A secure payment process for your invoices

An online invoicing solution allows customers to make secure online payments with credit card, debit card, PayPal, ACH, or other common payment methods. The simplicity of online invoicing brings extra security and streamlines the payment process from a customer’s perspective, as well as improving invoice creation workflow for your accounts receivable team.

Depending on the type of invoicing software or EIPP platform you choose, you may have a choice of payment gateways to facilitate the payment process. The payment gateway is provided by a bank or other financial institution and will allow customers to use a variety of payment methods securely online.

Secure invoicing workflow

For optimal security across your electronic invoicing workflow, we suggest an EIPP platform which requires the same level of login security for administrators as it does for customers. However, when run within a business, you can simplify the login process by using single sign-on technology to validate admin users.

Data security should be at the heart of any EIPP platform. Each customer’s accounts should be clearly delineated from others, with individual username (or email) and passwords for every user. An added bonus of requiring each administrator and customer to log in with unique credentials is that the EIPP platform can generate a full audit log of their activities. This is a critical advantage should there ever be a need to investigate issues in the future.

Streamlined online invoicing, via an EIPP platform, should remove any reliance on copying data from one system to another, using workarounds, or dependence on individual know-how to get invoices out on time. Simplicity drives efficiency, removing the risk of human error and secure data leakage at any point.

Furthermore, sending emails via an EIPP platform should provide real-time insight into delivery and receipt status, as well as tracking payments to reconcile against invoices and streamline bookkeeping requirements.

Having this oversight of who has received and responded to what and when enables you to send payment reminders before invoices go beyond payment terms and you need to chase late payments, or resort to bringing in a collections agency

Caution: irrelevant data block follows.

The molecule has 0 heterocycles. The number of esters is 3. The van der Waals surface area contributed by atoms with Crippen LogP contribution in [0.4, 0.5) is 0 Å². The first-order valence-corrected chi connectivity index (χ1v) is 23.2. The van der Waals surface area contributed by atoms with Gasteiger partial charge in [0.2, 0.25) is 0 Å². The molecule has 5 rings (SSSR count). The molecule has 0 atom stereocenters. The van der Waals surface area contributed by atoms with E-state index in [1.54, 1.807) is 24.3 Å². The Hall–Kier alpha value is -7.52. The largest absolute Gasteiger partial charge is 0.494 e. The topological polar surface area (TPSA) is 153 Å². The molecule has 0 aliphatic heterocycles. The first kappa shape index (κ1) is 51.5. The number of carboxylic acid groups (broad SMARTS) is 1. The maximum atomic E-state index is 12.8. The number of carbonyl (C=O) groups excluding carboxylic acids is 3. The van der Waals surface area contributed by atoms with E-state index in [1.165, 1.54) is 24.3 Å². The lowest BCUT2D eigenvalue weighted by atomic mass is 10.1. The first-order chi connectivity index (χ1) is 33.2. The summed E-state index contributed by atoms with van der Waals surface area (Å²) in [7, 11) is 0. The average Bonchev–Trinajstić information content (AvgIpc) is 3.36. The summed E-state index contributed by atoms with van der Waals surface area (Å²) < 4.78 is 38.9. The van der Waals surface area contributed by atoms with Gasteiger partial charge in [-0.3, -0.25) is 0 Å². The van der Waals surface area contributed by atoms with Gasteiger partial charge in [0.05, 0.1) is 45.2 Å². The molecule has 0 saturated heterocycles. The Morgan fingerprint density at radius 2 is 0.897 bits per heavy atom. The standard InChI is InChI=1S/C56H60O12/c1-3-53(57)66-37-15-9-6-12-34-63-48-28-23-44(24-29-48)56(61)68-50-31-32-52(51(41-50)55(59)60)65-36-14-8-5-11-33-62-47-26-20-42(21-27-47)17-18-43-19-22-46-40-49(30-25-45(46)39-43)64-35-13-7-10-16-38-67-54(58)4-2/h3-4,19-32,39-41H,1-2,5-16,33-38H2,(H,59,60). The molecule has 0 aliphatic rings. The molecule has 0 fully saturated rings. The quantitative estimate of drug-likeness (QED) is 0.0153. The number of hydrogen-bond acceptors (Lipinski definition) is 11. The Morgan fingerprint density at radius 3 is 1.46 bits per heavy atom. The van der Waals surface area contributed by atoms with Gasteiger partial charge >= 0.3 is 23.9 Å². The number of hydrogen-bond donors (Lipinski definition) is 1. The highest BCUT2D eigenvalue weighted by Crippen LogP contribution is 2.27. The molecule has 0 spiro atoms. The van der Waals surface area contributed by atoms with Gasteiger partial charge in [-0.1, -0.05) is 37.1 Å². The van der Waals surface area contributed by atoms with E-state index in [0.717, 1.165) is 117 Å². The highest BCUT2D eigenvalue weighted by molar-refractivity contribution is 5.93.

Supporting paper invoices alongside secure electronic invoice delivery

Electronic invoicing has many security advantages over traditional paper invoices. Aside from all of the points mentioned above to ensure access security, veracity of sender, and visibility of payment status, paper invoices have the additional disadvantage of having to travel by post, and may reside — unmonitored — in various locations on their way to the accounts payable desk.

Bringing extra security to paper invoices can be done through requiring delivery status confirmation, or tracked delivery, to ensure each invoice reaches the intended destination safely.

Few invoicing systems allow for electronic and paper invoices to be created, sent, and tracked through the same system. However, Corcentric EIPP can provide this service for clients via a global network of local print hubs – removing the need to print and post internationally. Invoices are sent electronically to the nearest print hub to the customer, printed and delivered from there – saving both time and money.

The shortcut to improving invoicing security

At Corcentric, we can help you swiftly move over to a more secure invoicing process. We can also help onboard customers, migrating them away from a reliance on unsafe invoicing practices as well as reducing their reliance on paper invoices.

Download our guide to Invoice Security for more insight into how Corcentric can improve your invoicing security today.